Not everyone who comes into my office needs orthotics. But, without them many of my patients will keep coming back. Why? Without orthotics, bunions, hammertoes, neuromas, and plantar fasciitis return. That’s because these conditions are often symptoms of an underlying biomechanical imbalance. So, without correcting the imbalance, you won't find pain relief. Unless you wear orthotics and let them work on the imbalances.

In my office, thorough exams to see if orthotics can help you. What am I looking for? Signs that your bones, joints, muscles, ligaments or tendons aren’t performing the way they should. And, if I spot those signs, I’ll likely recommend that you get fitted for an orthotic device. At that time, we’ll have to decide what type of orthotic is best for your feet. 

How to Choose the Best Orthotic for Your Feet 

Many castings for orthotics will involve a process like this one.

There's so much variety in the world of orthotics. I can make them from a range of materials. They come in different sizes, lengths and levels of flexibility.

So how do I decide which custom blend to deliver? A variety of factors go into the decision. These include your height, weight, and lifestyle. I also consider any medical conditions, such as diabetes, that may impact your foot health. Of course, every one has different needs—heck, that’s why we make these devices ‘custom.’

But here’s a basic guide to picking your proper level of orthotic rigidity.

Soft orthotics: also called "accommodative orthotics," they're built from soft compression materials. They cushion your feet and relieve pressure in sore spots. Soft orthotics are great if you have heel pain or plantar fasciitis. They're also perfect if you're at high risk for diabetic foot ulcers.

One thing to consider: soft orthotics take up lots of space. They're bulky enough that you may have to wear them with prescription shoes. Since they may not fit into typical pairs.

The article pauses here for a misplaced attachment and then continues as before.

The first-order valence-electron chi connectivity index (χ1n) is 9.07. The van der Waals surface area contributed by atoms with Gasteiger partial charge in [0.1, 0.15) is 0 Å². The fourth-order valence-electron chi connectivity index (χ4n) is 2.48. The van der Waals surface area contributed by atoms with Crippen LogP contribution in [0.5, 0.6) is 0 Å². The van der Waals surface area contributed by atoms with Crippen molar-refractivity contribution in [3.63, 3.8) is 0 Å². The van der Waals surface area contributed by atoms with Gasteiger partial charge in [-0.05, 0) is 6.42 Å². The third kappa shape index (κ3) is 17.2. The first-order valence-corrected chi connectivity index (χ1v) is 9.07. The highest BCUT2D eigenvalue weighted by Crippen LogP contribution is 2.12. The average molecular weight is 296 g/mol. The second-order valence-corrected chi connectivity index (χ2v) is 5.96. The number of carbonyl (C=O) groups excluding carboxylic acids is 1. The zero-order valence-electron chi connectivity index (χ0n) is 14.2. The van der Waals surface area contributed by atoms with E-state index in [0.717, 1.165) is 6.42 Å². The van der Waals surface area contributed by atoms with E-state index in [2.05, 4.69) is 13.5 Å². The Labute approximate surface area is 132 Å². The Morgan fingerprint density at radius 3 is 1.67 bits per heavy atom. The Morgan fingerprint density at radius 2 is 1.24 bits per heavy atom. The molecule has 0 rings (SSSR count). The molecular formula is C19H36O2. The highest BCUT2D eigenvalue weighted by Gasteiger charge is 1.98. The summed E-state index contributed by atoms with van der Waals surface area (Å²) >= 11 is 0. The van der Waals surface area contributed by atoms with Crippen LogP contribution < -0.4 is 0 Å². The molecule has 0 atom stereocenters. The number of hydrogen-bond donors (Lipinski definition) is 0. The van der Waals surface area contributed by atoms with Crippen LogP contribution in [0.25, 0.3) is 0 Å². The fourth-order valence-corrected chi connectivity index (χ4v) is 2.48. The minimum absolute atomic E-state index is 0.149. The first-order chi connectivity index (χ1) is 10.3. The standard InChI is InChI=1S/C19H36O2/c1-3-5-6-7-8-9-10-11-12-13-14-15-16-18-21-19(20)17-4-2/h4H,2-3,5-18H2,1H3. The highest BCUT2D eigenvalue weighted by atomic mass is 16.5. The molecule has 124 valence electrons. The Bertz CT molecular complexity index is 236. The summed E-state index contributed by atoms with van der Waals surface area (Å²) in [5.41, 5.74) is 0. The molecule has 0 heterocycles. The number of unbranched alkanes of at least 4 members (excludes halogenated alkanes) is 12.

Rigid orthotics: also called "functional,” they're made from carbon fiber or plastic. They are less bulky than soft orthotics. So you can fit them into most walking shoes, or even in closed-toe, low-heel dress shoes. I recommend rigid devices for strained, achy feet, or if you’re also experiencing leg and back pain.

Now that we’ve reviewed the flexibility of your orthotics, let’s talk length. A full length orthotic can be very supportive. Still, I often tell my patients to choose the ¾ length instead. Why? With a shorter orthotic, your device can fit into many different pairs of shoes. Which means that your day won’t start with a choice: wear the shoes you want, or keep your feet in your orthotics. And, since wearing your orthotics prevents pain and foot deformities, that’s a choice I don't want you to make.

Which Conditions Do Orthotics Treat? 

Orthotics can help with more than foot pain. Wearing orthotics can also relieve back, knee and hip joint pain. That's because many of these problems result from your foot positioning. Or from insufficient shoe padding, something orthotics can also correct.

Diabetes can also protect their feet with orthotics. With diabetes, you may develop peripheral neuropathy. (This oc

curs with damage to the blood vessels that supply your extremity nerves.) With neuropathy, your feet may go numb, or feel painful.